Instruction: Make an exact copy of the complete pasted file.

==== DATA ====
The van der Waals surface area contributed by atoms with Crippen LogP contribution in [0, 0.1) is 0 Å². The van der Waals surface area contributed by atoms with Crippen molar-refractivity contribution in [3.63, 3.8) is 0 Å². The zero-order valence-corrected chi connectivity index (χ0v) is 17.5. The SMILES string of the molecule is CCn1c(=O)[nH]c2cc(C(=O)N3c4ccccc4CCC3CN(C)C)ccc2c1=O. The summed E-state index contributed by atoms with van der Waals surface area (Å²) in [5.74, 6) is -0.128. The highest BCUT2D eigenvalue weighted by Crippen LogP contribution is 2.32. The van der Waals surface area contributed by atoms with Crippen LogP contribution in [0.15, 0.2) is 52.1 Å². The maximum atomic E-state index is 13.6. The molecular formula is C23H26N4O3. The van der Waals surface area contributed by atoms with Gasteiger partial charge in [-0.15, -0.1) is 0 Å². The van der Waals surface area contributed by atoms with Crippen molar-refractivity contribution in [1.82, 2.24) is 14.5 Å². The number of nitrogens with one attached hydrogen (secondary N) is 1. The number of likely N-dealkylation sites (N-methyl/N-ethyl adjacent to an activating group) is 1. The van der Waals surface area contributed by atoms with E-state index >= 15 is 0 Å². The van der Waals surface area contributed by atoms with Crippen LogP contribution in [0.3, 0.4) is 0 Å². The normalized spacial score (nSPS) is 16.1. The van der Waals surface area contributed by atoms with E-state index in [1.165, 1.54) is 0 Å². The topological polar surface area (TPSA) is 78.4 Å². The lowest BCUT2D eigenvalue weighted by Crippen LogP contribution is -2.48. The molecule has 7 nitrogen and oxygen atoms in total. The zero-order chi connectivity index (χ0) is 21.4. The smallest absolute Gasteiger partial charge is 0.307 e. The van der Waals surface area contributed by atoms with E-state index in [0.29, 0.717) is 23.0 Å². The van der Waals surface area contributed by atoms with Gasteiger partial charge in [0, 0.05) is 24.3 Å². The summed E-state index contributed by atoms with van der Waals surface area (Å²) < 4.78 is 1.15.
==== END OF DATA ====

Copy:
The van der Waals surface area contributed by atoms with Crippen LogP contribution in [0, 0.1) is 0 Å². The van der Waals surface area contributed by atoms with Crippen molar-refractivity contribution in [3.63, 3.8) is 0 Å². The zero-order valence-corrected chi connectivity index (χ0v) is 17.5. The SMILES string of the molecule is CCn1c(=O)[nH]c2cc(C(=O)N3c4ccccc4CCC3CN(C)C)ccc2c1=O. The summed E-state index contributed by atoms with van der Waals surface area (Å²) in [5.74, 6) is -0.128. The highest BCUT2D eigenvalue weighted by Crippen LogP contribution is 2.32. The van der Waals surface area contributed by atoms with Crippen LogP contribution in [0.15, 0.2) is 52.1 Å². The maximum atomic E-state index is 13.6. The molecular formula is C23H26N4O3. The van der Waals surface area contributed by atoms with Gasteiger partial charge in [-0.15, -0.1) is 0 Å². The van der Waals surface area contributed by atoms with Crippen molar-refractivity contribution in [1.82, 2.24) is 14.5 Å². The number of nitrogens with one attached hydrogen (secondary N) is 1. The number of likely N-dealkylation sites (N-methyl/N-ethyl adjacent to an activating group) is 1. The van der Waals surface area contributed by atoms with E-state index >= 15 is 0 Å². The van der Waals surface area contributed by atoms with Crippen LogP contribution in [0.3, 0.4) is 0 Å². The normalized spacial score (nSPS) is 16.1. The van der Waals surface area contributed by atoms with E-state index in [1.165, 1.54) is 0 Å². The topological polar surface area (TPSA) is 78.4 Å². The lowest BCUT2D eigenvalue weighted by Crippen LogP contribution is -2.48. The molecule has 7 nitrogen and oxygen atoms in total. The zero-order chi connectivity index (χ0) is 21.4. The smallest absolute Gasteiger partial charge is 0.307 e. The van der Waals surface area contributed by atoms with E-state index in [0.29, 0.717) is 23.0 Å². The van der Waals surface area contributed by atoms with Gasteiger partial charge in [0, 0.05) is 24.3 Å². The summed E-state index contributed by atoms with van der Waals surface area (Å²) < 4.78 is 1.15.